With schools closed to the majority of pupils across the UK once more, the challenges disadvantaged pupils are facing accessing online learning have reappeared. Despite ongoing government support and pledges for more laptops for schools, families are struggling to get the devices their children need. If you have a laptop or tablet that you want to donate then please go to bbc.co.uk/makeadifference where you can find details of charities who will help get them safely wiped and sent to the children that need them the most.
What should I know about COVID-19 vaccines if I'm pregnant?
What should I know about COVID-19 vaccines if I’m pregnant? Vaccination is likely the best way to prevent COVID-19 in pregnancy, when risks for severe illness and death from the virus are higher than usual. The American College of Obstetricians and Gynecologists says COVID-19 vaccinations should not be withheld from pregnant women and that women should discuss individual risks and benefits with their health care providers. The U.S. government’s emergency authorization for the Pfizer and Moderna vaccines being rolled out for priority groups doesn’t list pregnancy as a reason to withhold the shots.
Embracing new challenges! From yoga in the garage to getting creative from home, how the UK is adapting to life under lockdown
In the UK, we have all experienced huge changes to our daily routines as we play our part in helping beat the virus. Many of these changes have been challenging, but people are finding creative ways to adapt positively to our new circumstances. Whether it is studying for a qualification, rediscovering the joy of reading or trying out new recipes, there are plenty of approaches to take advantage of the extra time we are now having to spend at home. Others have enjoyed catching up with friends on Zoom or phoning to check on the wellbeing of people living alone as part of the NHS Volunteer Responders programme. Here we look at how people are embracing living responsibly under the restrictions.
Countries Experiment With Special Remote-Work Visas for ‘Digital Nomads’
Attaining the expat lifestyle once meant finding a job in a distant land or bouncing around on short-term tourist visas. Now, a growing number of countries are allowing you to take your current job to a distant land, with a little bit of paperwork. A decade from now, the immigration barriers and tax deterrents to globe-trotting could be looser. In the past year, countries hungry for more tourists and talent—from Estonia to Bermuda to Georgia—have rolled out special temporary visas (some valid for a year or more) to lure well-heeled, mobile professionals looking for an exotic escape from the routine. Consultants who work with companies and expats say these so-called digital-nomad visa programs are an experiment in propping up commerce and tourism by tapping into the economic power of wanderlust. The pandemic’s toll on economies and international travel has spurred more nations such as Costa Rica and Croatia to consider the visas for economic growth.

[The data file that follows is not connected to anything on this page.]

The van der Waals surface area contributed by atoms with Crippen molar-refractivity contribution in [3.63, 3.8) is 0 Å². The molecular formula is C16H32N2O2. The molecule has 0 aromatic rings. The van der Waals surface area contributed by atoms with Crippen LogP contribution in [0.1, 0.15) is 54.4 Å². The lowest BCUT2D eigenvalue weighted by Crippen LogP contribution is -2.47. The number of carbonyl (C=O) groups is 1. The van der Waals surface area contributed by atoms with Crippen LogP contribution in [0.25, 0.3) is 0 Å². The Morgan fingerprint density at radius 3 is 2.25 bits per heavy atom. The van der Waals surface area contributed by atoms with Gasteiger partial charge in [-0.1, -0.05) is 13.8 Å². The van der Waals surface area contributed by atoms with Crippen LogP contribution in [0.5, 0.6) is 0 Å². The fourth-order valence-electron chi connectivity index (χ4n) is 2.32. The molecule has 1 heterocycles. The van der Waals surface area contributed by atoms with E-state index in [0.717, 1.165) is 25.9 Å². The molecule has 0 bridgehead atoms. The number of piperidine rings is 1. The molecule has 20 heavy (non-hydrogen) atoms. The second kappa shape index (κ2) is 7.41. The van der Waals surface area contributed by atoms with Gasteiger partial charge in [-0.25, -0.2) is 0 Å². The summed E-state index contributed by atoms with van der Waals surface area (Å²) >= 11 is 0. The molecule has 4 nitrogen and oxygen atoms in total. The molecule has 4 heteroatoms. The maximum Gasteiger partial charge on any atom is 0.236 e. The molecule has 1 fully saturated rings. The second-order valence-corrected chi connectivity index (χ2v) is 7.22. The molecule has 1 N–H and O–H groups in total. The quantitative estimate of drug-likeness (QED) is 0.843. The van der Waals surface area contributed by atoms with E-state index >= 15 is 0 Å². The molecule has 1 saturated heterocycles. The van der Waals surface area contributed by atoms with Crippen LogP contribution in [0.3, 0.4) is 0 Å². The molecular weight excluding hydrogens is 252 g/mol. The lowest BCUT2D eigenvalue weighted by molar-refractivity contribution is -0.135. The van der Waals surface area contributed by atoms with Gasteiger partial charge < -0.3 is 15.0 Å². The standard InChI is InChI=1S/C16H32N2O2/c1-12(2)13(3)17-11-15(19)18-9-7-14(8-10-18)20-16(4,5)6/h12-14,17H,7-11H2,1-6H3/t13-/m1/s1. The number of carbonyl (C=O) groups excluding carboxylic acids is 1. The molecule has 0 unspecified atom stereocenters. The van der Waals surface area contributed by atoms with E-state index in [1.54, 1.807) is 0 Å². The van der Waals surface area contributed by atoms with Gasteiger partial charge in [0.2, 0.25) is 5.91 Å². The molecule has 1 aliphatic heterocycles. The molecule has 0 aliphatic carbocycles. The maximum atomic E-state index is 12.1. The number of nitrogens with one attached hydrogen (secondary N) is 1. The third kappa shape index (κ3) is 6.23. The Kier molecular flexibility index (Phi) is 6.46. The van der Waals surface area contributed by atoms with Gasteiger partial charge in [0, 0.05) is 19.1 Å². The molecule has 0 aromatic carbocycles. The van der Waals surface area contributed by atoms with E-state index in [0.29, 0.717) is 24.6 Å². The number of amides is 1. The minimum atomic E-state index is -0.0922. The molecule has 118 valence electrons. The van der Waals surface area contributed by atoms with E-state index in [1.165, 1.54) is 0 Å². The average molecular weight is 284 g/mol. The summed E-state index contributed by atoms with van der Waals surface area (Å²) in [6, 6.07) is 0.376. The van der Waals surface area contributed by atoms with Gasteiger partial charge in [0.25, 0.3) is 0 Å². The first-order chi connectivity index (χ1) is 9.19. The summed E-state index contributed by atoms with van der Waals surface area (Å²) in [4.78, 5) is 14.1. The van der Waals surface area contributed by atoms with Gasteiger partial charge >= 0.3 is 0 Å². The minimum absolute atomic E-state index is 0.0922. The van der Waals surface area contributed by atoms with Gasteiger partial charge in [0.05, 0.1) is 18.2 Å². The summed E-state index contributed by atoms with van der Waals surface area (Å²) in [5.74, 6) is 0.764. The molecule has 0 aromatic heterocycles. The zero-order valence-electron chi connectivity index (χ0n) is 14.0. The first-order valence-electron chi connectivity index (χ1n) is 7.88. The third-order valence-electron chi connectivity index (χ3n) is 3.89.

Does working from home actually make us feel happier?
The reintroduction of national lockdown in England brought with it tighter restrictions on travel, with the government stating that "You may only leave your home for work if you cannot reasonably work from home". It prompted workers across the country to either change their daily routine – or continue their enforced WFH status, with an end seemingly further, not nearer, in sight. Either way, the mental toll of the situation is significant. Where for some, working from home in the pandemic has been a blessing, saving money and time, for others it’s created feelings of isolation, from seeing nobody for days on end, and stress, perhaps from being crowded by young children. As part of our Mental Health Emergency campaign, we’ve asked workers how the changes in work rules have impacted their well-being – and found out what you can do to protect yourself.
9 Trends That Will Shape Work in 2021 and Beyond
It’s fair to say that 2020 rocked many organizations and business models, upending priorities and plans as business leaders scrambled to navigate a rapidly changing environment. For many organizations this included responding to the social justice movements, shifting to a full-time remote staff, determining how best to support employees’ wellbeing, managing a hybrid workforce, and now addressing legal concerns around the Covid-19 vaccine. It would be nice to believe that 2021 will be about stability and getting back to normal; however, this year is likely to be another full of major transitions. While there has been a lot of focus on the increase in the number of employees working remotely at least part of the time going forward, there are nine additional forces that I think will shape business in 2021
Why remote working could actually help fix some diversity problems